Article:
• Peter Fox says:

        Many thanks for your reply I will try to replant some of the poppies plants and also take seeds from the ones that are already in flower for next season They really do add some colour to the garden

      • Hi Peter, I will be curious if your do grow as perennials. What part of the world are you in? Enjoy your poppies!

      • Peter Fox says:

        I am based in Sheffield, United Kingdom in the county of Yorkshire

      • I hope your poppies grow well for you there. I am heading over to Duxford to a big air show in a few weeks time. Looking forward to it and then exploring the countryside near Chipping Campden

  10. Tai says:

    I was curious if your poppies have any bristels or whitesh hair on the actuals leaves like the egdes and underside margens? i have quite a few of Reene’s Hierloom Pepperbox poppies growing out now and they do have quite alott of bristles at least on the main lower cabbage leafs. mine have not yet bolted so i can not say about stems or flower buds as of yet..Yours are beautiful and Im sure they are the “good” bread seed type.. any way happy gardening ..sorry bout the typo’s

    • Hi Tai – the red poppies in the photos on this post do not have any bristles or whitish hairs on the leaves at all. I did scatter Renee’s Garden Heirloom Pepperbox seeds in another garden, but they have not germinated at all yet. I haven’t given up hope on the pepperbox seeds, there is still time here, it is still early. We have had no rain since early January so I am starting to water that area a bit to see if I can encourage them to germinate.

      • Tai says:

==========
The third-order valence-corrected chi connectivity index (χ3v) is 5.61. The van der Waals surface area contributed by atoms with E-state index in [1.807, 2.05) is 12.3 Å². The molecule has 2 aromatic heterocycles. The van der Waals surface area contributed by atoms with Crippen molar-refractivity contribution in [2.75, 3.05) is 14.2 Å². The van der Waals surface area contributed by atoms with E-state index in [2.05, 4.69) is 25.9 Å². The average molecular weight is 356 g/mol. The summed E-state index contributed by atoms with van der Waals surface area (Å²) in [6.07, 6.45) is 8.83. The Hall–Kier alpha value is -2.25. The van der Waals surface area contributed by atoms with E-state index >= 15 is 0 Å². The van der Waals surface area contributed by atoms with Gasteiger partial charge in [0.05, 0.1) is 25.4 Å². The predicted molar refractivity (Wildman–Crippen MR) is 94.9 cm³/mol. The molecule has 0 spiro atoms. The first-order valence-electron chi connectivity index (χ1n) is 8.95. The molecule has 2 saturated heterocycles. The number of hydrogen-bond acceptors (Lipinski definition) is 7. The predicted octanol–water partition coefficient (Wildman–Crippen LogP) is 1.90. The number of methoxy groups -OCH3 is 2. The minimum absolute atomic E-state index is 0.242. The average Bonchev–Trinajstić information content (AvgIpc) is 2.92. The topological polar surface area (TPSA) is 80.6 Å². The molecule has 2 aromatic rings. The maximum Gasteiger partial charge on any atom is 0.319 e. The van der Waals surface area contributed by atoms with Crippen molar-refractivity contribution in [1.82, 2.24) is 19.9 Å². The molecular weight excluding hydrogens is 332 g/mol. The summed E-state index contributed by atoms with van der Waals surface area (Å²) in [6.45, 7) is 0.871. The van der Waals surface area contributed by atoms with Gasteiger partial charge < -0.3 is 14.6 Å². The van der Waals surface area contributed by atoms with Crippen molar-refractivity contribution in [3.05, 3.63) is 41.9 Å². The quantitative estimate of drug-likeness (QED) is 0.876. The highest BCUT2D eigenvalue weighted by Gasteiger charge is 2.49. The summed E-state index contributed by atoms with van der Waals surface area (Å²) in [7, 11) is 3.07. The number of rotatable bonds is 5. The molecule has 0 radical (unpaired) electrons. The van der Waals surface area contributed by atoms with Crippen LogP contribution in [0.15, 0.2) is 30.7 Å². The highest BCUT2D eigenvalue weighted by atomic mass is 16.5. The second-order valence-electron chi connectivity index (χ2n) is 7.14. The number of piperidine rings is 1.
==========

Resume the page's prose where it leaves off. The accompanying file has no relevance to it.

Hi Emily sounds like we are experiancing the same weather It has been in the 30’s& 40’s at night and mid 50’s to 70’s during the days for about a month now ..We have been dry as well up here in the California foothills. Good luck with your Renee’s Pepper box poppies .. I scatterd a few packs around late the last week of Jan. and a few more the begining of Feb.. They came up in about 10 days and now have theirs 2nd set of leaves so I will be thining them out soon.. I did keep the soil moist with the hose tell I saw them pop up..so I’m sure yours will spring to life with a little H20. The other Pepperbox from the same vendor and seed lot that I started last november are vigorous and have many long jagged lower leaves some as long as 16”X 6”… But they are still in the cabbage stage and have not started to send up stems yet! Some bread seed poppy seeds I started from the bulk poppy seed at my local supermarket have already sent up their stems with the lazy bent flower buds but I’m still waiting for the suprise win one decides to creep from out of its vail… I love poppies… and all from a seed the size of a grain of sand..